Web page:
GRIDIRON: One-on-One with Jack Whitver, former ISU wide receiver


Photo courtesy ISU athletics

Jack Whitver was a consistent figure in the ISU lineup during his five seasons at Iowa State from 1999-2003. During is time with the Cyclones, Whitver was a part of three bowl teams as well as a piece in a five-game winning streak against in-state rival Iowa.

Dylan Montz

When Jack Whitver wore the cardinal and gold, Iowa State was beginning to reach new heights. In the Grinnell, Iowa, native’s five seasons at Iowa State, the Cyclones went to three bowl games, earning one win, as well as notching five wins against in-state rival Iowa.

Now an state senator residing in Ankeny with his family, Whitver reflected on his time at Iowa State as a walk-on, owning a business, serving the state of Iowa as a senator and what the future might hold for the ISU football program. 

You went to high school in Grinnell, Iowa; what made you want to come to Iowa State to play football as opposed to going to a school like Iowa?

Grinnell, that’s probably more of a Hawkeye town, but I grew up a Cyclone my entire life. I’ve been going to Iowa State football games really since I was born, or one or two years old. We would go to the games with my dad and grandparents so I’ve been a Cyclone my whole life. So when it came time to decide where I wanted to go play in college, that was a very, very easy decision for me.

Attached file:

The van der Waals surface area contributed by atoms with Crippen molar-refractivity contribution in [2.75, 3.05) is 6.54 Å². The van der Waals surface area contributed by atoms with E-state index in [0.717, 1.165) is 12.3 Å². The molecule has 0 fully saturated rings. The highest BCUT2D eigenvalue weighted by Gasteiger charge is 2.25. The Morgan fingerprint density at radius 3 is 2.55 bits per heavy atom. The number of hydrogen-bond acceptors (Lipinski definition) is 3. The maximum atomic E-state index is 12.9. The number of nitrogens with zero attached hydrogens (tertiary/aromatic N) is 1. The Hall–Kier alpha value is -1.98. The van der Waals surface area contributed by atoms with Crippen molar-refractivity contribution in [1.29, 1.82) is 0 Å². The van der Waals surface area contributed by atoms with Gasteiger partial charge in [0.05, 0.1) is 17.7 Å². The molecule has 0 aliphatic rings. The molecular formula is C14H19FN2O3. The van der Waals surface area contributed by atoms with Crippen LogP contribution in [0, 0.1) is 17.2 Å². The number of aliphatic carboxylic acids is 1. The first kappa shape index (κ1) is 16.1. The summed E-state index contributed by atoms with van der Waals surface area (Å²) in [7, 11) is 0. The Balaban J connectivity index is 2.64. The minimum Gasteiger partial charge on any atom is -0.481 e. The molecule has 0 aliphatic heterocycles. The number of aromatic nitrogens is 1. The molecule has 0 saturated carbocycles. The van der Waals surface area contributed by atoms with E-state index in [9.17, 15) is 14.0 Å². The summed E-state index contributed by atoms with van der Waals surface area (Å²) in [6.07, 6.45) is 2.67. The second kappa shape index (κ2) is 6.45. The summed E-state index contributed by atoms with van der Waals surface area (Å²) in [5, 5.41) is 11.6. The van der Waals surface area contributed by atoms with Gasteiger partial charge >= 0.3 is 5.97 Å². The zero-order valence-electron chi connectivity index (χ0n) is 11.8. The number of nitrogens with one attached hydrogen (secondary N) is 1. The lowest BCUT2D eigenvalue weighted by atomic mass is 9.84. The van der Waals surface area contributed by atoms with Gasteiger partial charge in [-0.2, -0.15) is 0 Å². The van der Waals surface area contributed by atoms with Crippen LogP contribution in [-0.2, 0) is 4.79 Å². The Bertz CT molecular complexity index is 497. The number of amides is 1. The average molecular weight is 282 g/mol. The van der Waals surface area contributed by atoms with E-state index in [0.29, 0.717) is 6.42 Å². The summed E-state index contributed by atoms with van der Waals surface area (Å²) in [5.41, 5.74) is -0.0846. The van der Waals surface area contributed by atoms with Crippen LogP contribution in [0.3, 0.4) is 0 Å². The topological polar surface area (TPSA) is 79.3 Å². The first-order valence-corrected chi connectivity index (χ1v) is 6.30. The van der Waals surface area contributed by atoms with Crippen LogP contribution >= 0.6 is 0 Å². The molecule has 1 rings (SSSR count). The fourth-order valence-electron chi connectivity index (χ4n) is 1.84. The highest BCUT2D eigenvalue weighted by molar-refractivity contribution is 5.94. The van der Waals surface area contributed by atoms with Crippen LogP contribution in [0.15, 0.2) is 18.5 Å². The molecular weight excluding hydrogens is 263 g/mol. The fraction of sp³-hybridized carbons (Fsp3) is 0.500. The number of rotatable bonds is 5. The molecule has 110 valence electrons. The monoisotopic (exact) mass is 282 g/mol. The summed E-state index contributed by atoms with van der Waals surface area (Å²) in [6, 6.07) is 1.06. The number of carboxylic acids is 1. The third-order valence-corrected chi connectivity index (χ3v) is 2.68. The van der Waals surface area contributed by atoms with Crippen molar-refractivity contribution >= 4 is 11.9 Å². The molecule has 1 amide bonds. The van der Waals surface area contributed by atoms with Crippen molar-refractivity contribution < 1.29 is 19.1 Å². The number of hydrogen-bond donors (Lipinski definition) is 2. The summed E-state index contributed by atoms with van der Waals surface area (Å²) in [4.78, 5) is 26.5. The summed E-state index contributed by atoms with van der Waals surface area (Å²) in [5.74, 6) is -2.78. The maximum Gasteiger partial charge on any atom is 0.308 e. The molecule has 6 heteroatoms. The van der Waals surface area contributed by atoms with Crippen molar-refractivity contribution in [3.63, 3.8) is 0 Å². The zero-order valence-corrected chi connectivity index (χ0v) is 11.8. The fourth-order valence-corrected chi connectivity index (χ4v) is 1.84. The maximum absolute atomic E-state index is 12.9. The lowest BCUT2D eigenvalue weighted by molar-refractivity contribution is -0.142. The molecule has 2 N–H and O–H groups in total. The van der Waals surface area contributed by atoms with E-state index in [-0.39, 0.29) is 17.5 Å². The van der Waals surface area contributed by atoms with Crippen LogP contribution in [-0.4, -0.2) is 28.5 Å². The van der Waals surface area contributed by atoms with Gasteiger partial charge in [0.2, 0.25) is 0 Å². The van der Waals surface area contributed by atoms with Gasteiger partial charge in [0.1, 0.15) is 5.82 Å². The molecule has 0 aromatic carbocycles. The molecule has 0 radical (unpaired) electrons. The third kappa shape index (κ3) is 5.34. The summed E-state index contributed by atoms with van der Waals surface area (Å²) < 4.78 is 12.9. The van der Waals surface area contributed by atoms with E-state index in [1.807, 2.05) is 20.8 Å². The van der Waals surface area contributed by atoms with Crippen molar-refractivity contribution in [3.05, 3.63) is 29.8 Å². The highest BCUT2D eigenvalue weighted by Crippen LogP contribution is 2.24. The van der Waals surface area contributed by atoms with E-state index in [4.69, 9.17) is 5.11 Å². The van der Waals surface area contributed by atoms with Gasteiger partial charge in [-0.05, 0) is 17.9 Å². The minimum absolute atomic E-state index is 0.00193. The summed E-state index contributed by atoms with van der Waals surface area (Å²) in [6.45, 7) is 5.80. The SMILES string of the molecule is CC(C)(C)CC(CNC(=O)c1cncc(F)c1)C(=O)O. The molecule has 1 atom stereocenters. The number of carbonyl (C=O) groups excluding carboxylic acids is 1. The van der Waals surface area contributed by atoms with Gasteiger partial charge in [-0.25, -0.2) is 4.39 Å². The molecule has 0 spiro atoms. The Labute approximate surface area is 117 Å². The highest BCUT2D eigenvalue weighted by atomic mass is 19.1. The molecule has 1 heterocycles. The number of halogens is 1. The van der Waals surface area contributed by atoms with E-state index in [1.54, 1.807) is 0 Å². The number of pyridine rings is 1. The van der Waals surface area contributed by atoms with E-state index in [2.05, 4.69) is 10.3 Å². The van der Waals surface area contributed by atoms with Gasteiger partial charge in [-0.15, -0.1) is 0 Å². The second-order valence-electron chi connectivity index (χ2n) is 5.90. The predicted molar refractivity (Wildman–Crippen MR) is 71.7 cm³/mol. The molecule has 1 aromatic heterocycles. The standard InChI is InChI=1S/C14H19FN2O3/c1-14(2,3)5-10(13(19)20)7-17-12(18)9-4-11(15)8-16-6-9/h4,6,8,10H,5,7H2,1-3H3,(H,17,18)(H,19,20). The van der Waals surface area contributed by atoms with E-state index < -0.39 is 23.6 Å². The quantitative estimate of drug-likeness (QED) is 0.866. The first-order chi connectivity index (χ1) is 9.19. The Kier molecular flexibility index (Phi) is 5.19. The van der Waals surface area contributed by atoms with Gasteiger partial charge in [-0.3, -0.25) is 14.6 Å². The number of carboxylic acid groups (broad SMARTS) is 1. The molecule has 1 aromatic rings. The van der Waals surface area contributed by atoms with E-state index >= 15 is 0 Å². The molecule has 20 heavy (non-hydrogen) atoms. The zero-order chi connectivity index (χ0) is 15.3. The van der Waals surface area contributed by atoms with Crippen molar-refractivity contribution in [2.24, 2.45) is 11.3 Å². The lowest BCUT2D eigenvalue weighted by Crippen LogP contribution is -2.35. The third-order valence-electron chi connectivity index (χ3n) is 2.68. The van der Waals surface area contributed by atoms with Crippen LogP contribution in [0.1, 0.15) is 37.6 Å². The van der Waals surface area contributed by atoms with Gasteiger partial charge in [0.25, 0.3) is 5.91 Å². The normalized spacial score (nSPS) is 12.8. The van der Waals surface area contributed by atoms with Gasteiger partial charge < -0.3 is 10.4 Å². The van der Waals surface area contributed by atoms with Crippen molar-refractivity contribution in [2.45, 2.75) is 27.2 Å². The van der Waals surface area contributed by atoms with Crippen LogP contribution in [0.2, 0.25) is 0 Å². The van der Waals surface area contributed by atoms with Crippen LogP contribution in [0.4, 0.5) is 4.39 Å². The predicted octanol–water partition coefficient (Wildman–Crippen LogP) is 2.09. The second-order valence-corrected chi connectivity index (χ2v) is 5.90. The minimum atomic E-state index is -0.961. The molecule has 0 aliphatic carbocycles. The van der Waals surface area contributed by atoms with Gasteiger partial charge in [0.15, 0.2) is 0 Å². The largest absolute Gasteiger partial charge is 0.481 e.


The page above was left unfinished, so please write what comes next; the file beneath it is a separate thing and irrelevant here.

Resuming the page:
You walked on to the ISU program in your redshirt freshman year (1999); how tough was it to be a walk-on at the start of your career?

It’s tough. It’s not easy to come into camp and be someone that has not been recruited, someone the coaches don’t know very well. But the thing about it is if you come in and work hard and prove that you can play, the coaches are more than happy to give you an opportunity. Really for me it was just about working hard. Really a lot of it is about surviving. More guys quit than not, so those who can survive and get better, ultimately a lot of times will get a good chance to play.

Was being a walk-on at a Division I program harder than you expected?

I don’t think it has to do with being a walk-on. Paying my own way was one thing, but for any freshman it’s a huge adjustment to go play college football because of the time commitment. If you’re not lifting weights, you’re in meetings and if you’re not in meetings, you’re in practice and if you’re not at practice, you’re at study table. So your day is pretty much lined up for you. It’s a huge adjustment, but they do it that way for a reason because they want to make sure that you’re not only getting your job done as a football player, but more importantly that you’re staying eligible and getting good grades so that you can continue to play.

What was the moment like when former ISU coach Dan McCarney announced that you had received a scholarship?

That was a pretty cool experience. It was at a team meeting at the end of spring ball and Coach Mac, he was always good about rewarding scholarships to walk-ons, so we did that every year. The year I got it, more than anything it was just a validation that you can play; the coaches believe in you; you can be successful. It was a really special moment and something I’ll never forget.

Many people remember the play your junior year against Iowa when you caught the pass from Seneca Wallace that he threw from near your own end zone for a first-down pickup in the comeback win. What do you remember about that game?